[00:03:24] But if we're able to talk and you're able to let me know, What's on your mind? What does the immediate future look like? What does long term look like? We can talk how that impacts your tax bill, your tax return before it gets to a point where you're locked in and you have to suffer the consequences.

[00:03:40] If we talk about early enough there, there may be things that you can do about it that you can change, that you can alter to have a better outcome, or at least prepare for you know, that eventual outcome. 

[00:03:50] Cynthia Meyer: Thinking in particular about the kinds of folks that both you and I work with like the small business owner who has maybe a small store and a couple employees, that sort of thing, and also the real estate business owner that just is generating income in an LLC from rental properties, right?

[00:04:07] What are some of the things that both of those folks should be thinking about throughout the year? Questions that they want to discuss with their CPA, and then anything that's particular to each type of client. 

[00:04:19] Ian Scott: Small business with employees. Just making sure that you have some type of good record keeping. You're dealing with so much that it's impossible for you to understand every single transaction that happens every single day, right?

[00:04:32] If you have good record keeping, it eliminates the need to have to hold onto all those things in your memory. You can review the reports. Anything that kind of falls out, any big items, unusual items that falls out, it's memorialized and you can go back and refer to it which necessitates the need to talk- especially if you have employees. A monthly basis is even better. Just to talk about again any changes and it's fresh on the mind. If it's something that's going to be a recurring thing, it's something, again, we can get in front of quarterly with the taxes.

[00:05:01] One of the principles of taxes is all income earned is taxable. So just putting something to the side; making sure that you're paying your quarterly taxes if you have to. 

[00:05:10] Cynthia Meyer: But a lot of people don't know that when they first get started. They might have, maybe they lost a job or they got laid off or something and they decide, Oh, I'm going to start doing some consulting and they have no idea. I know when I did my first self-employed gig, like I didn't know how much money to put aside for taxes or that I was paying both sides of FICA. I mean, I was very surprised with that first tax bill that I got in my mid thirties. 

[00:05:31] Ian Scott: Yes. Yeah. And that's the thing when you don't realize, when you look at your w2, there's boxes you just see that there is money taken out, right? When you are the employer, you're responsible for making sure that money is pulled out and paid to the government. If you are self-employed, it's all on you. In a sense, look at self-employment as you're creating a job.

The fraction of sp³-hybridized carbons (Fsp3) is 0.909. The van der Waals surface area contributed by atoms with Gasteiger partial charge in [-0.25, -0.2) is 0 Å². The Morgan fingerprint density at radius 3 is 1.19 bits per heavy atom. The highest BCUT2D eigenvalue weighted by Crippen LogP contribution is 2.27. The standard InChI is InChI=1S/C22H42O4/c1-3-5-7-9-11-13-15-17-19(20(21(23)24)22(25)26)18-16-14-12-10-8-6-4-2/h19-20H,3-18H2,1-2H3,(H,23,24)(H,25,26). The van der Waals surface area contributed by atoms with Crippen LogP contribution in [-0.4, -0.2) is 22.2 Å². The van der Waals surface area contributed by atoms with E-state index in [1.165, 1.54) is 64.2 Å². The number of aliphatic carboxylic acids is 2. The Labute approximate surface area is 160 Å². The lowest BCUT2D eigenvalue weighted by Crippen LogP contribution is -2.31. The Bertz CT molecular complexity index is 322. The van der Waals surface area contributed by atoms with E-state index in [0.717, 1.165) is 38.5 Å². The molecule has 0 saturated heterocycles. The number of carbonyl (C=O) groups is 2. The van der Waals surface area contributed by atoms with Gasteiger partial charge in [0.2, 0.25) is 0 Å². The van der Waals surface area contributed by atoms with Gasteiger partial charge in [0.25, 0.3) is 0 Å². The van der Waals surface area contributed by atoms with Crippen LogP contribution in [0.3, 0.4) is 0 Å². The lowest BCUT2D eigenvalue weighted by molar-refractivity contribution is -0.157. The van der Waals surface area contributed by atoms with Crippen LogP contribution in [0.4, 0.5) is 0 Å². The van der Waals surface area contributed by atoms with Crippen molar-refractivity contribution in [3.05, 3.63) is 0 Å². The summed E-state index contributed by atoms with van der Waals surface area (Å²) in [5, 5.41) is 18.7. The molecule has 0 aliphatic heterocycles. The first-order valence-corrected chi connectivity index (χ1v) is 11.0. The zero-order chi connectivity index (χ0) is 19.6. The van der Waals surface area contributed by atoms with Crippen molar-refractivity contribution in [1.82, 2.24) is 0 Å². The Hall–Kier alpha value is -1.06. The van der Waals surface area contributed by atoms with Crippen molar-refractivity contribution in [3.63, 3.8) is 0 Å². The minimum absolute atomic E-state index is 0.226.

[00:05:51] Cynthia Meyer: You're the employer and the employee. 

[00:05:53] Ian Scott: The employer and the employee. Having that in mind, you want to make sure you plan ahead again before all of that hits you at the end of the year. (What are the differences between passive and active real estate investors?) For a real estate owner, real estate is considered an investment for the most part, depending on the number of hours that you're putting into the practice.

[00:06:08] Either you're considered a real estate professional or you're just an investor, right? So in that sort of formula there's guidelines. 

[00:06:15] Cynthia Meyer: Really strict guidelines. 

[00:06:16] Ian Scott: Really strict guidelines. But of course, being a real estate investor, professional real estate investor gives you more tax benefits.

[00:06:23] But like you said, there's strict guidelines. But depending on where you fall within that realm, will determine what your tax bill looks like is. It is something where you're an investor- an investor for tax purposes is passive which means the income is taxed as if it's like a dividend or stock interest income, things like that.

[00:06:40] If you're an investor, it's active. This is more like again, your job.

[00:06:44] Cynthia Meyer: Right. Because of the income. Yeah.

[00:06:45] Ian Scott: Depending on how you are operating determines the taxability. 

[00:06:50] Cynthia Meyer: Can I jump in on here for a second and say that I often see people who've made mistakes with this.

[00:06:55] Maybe they're DIYing their own taxes, like in TurboTax or something like that. And not that, if you have a simple situation, that may be a perfectly reasonable way to do it if you're mathy.

[00:07:05] But that is definitely not something you want to DIY. If you're deciding whether you're a real estate professional or not, you should be discussing this with a tax advisor, in my opinion. 

[00:07:13] Ian Scott: Yeah. Turbo Tax. If they click that box, they should just stop it. They should stop the procedure of the tax return and just say, see a tax professional.

[00:07:20] (does it make sense for real estate investors to prepare their own taxes?) When someone finally comes to look for a professional like me, and I look at the tax returns they've done and some of the things they've written off and proceeded to do, there's some egregious errors. If the IRS- if you're selected for auditing, it can be a random thing. But if they just happen to look at your return manually they could see some potentially large errors that could come back to haunt you, especially if you've been doing a year over year with no seeming consequence.

[00:07:43] So it is a very dangerous thing to play with. The information's out there and a lot of that information is accurate, but the application of it and the..